The second-deadliest and most preventable cancer
March is Colorectal Cancer Awareness month
When you turn 50 these days, three things generally happen: you ‘re invited to join AARP, a “friend” gives you a birthday card that makes you sound really old, and your doctor tells you it’s time to be screened for colorectal cancer.
You may be surprised to know that colorectal cancer is the second most deadly cancer after lung cancer, but also the most preventable form of cancer. Screening lets your health care provider find and remove polyps before they turn cancerous, or to catch them in an early stage when the disease is most treatable. You might also be surprised to learn that most insurance plans cover 100 percent of the cost of screening with no co-pays or deductibles. Check with your insurance company to confirm coverage.
Screening should start at age 50 (age 40 for Alaska Native people). If your health care provider does not find any polyps, it may be 10 years before you need to be screened again. If precancerous polyps are found and removed, then you can be thankful that they were found early and a serious cancer may have been prevented.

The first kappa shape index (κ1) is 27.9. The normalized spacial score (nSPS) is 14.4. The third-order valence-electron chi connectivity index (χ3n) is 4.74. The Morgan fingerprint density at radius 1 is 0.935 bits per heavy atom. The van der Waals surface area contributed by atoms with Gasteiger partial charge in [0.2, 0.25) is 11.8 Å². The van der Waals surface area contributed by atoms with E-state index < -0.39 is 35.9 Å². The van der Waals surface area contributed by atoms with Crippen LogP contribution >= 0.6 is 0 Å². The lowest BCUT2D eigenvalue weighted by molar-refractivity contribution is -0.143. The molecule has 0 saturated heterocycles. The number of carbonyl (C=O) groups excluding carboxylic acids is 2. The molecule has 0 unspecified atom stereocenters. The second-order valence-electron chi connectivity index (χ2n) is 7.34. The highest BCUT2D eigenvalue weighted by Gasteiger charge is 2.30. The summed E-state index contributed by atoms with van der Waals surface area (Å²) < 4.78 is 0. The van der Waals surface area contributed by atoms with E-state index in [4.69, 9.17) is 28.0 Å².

After you are screened, please share your story with people you know. Most people say they made the decision to be screened because someone they know encouraged them. Talk to your family about screening too. If you have polyps, there is a slightly higher chance that your siblings or your children might have the same.
March is Colorectal Cancer Awareness Month. Take time to talk with people you know about colorectal cancer screening. You can find more information at: http://www.alaskacolonhealth.org or email us at firstname.lastname@example.org.
So talk to your health care provider about colorectal cancer screening. You’ll be glad you did. And remember, colorectal cancer is The Cancer YOU Can Prevent.
Judith Muller is the Cancer Plan Coordinator for the Division of Community Health Services, Alaska Native Tribal Health Consortium.